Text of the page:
Pride and Prejudice, a classic novel by Jane Austen, was written in 1813. It was published under an ancestor to modern copyright law in Great Britain called the Statute of Anne, that would have granted protection for up to 28 years. Similar to modern copyright laws, when protection under the Statue of Anne expired, works fell into the public domain. From the public domain, Pride and Prejudice could be transformed into Pride and Prejudice and Zombies a parody novel written by Seth Grahame-Smith in 2009 that was shortly thereafter made into a movie.
The Turning, a 2020 horror film, is a modern adaptation of Henry James’ 1898 novella The Turn of the Screw. As an American publication, The Turn of the Screw would have been protected for 28 years plus an optional 14-year renewal. At the very latest, copyright protected The Turn of the Screw until 1940 when it fell into the public domain.
Lovecraft Country, a new television series based on the book by Matt Ruff, incorporates material from several of H.P. Lovecraft’s books and stories, most or all of which have fallen into the public domain.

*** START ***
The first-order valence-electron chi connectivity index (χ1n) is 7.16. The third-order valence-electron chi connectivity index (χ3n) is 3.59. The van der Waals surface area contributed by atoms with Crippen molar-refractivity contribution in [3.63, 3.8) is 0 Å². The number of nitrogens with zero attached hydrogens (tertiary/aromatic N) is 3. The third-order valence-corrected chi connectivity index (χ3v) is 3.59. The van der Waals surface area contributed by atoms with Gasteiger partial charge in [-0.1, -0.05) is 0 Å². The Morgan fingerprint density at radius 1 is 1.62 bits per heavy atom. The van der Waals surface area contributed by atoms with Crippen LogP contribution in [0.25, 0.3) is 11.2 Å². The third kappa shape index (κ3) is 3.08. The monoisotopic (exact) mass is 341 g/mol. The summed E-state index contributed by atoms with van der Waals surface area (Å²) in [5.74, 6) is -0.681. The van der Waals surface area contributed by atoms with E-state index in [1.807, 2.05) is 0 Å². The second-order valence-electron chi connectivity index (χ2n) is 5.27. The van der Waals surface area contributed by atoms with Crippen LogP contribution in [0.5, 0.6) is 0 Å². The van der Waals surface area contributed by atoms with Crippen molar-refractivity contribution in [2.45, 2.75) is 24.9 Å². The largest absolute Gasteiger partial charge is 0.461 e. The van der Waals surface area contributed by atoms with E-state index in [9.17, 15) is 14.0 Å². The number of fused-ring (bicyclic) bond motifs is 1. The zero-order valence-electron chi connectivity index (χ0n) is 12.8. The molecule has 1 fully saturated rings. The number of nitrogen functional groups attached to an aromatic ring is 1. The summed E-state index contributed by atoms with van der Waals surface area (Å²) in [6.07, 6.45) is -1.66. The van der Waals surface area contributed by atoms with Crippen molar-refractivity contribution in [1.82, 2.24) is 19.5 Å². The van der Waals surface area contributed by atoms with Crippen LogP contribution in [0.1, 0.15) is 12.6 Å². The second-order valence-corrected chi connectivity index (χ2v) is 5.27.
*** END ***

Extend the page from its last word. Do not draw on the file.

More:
These are just a few examples of how material in the public domain can be used to create something new, whether a parody, an adaptation, or an exploration of the conjunction of horror fiction and historic racism. In theory, all art incorporates concepts, methods, techniques, and imagery from art that has gone before. The repetition of visual or written imagery from previous published works may be necessary to communicate meaning, allowing the artist to rely on shared experiences with their audience to elicit an emotional response to the imagery. Some might say that there is no true originality in art, as we are unable to escape the impact of the art and culture we consume while becoming artists. The appropriation art movement takes this idea to a more extreme level, specifically using existing imagery or other people’s art in a way that adds new or different meaning.
Copyright law, though it is written to allow for transformative uses that add new meaning, can sometimes hinder the process of creation by restricting how works can be used. This is one of the reasons why copyright protection has an expiration, allowing material to become public domain. The original intention of copyright law in the U.S. was to strike a balance between the creator’s interests and the interests of users who may also become creators. This is why, since 2019, the USF Libraries have been celebrating the public domain and the new material that falls into it by digitizing material from our collections. Join the USF Libraries in our celebration by checking out the newly public domain material from our collections that we have digitized for our celebration.